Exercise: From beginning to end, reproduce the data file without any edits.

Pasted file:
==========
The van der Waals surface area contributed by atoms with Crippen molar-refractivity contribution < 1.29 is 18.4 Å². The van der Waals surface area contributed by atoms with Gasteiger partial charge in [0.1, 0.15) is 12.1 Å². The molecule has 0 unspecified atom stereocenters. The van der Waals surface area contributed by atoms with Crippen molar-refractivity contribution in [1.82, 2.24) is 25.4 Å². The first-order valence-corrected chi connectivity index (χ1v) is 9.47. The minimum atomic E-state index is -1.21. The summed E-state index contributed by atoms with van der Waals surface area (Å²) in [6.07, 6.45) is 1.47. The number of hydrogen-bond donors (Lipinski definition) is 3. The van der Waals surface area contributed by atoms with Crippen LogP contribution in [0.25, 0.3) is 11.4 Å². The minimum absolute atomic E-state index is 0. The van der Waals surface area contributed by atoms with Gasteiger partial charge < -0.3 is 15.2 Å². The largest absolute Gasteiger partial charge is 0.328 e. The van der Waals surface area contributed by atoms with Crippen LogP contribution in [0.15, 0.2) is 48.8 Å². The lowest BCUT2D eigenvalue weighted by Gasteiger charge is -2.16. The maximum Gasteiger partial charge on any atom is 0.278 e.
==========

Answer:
The van der Waals surface area contributed by atoms with Crippen molar-refractivity contribution < 1.29 is 18.4 Å². The van der Waals surface area contributed by atoms with Gasteiger partial charge in [0.1, 0.15) is 12.1 Å². The molecule has 0 unspecified atom stereocenters. The van der Waals surface area contributed by atoms with Crippen molar-refractivity contribution in [1.82, 2.24) is 25.4 Å². The first-order valence-corrected chi connectivity index (χ1v) is 9.47. The minimum atomic E-state index is -1.21. The summed E-state index contributed by atoms with van der Waals surface area (Å²) in [6.07, 6.45) is 1.47. The number of hydrogen-bond donors (Lipinski definition) is 3. The van der Waals surface area contributed by atoms with Crippen LogP contribution in [0.25, 0.3) is 11.4 Å². The minimum absolute atomic E-state index is 0. The van der Waals surface area contributed by atoms with Gasteiger partial charge < -0.3 is 15.2 Å². The largest absolute Gasteiger partial charge is 0.328 e. The van der Waals surface area contributed by atoms with Crippen LogP contribution in [0.15, 0.2) is 48.8 Å². The lowest BCUT2D eigenvalue weighted by Gasteiger charge is -2.16. The maximum Gasteiger partial charge on any atom is 0.278 e.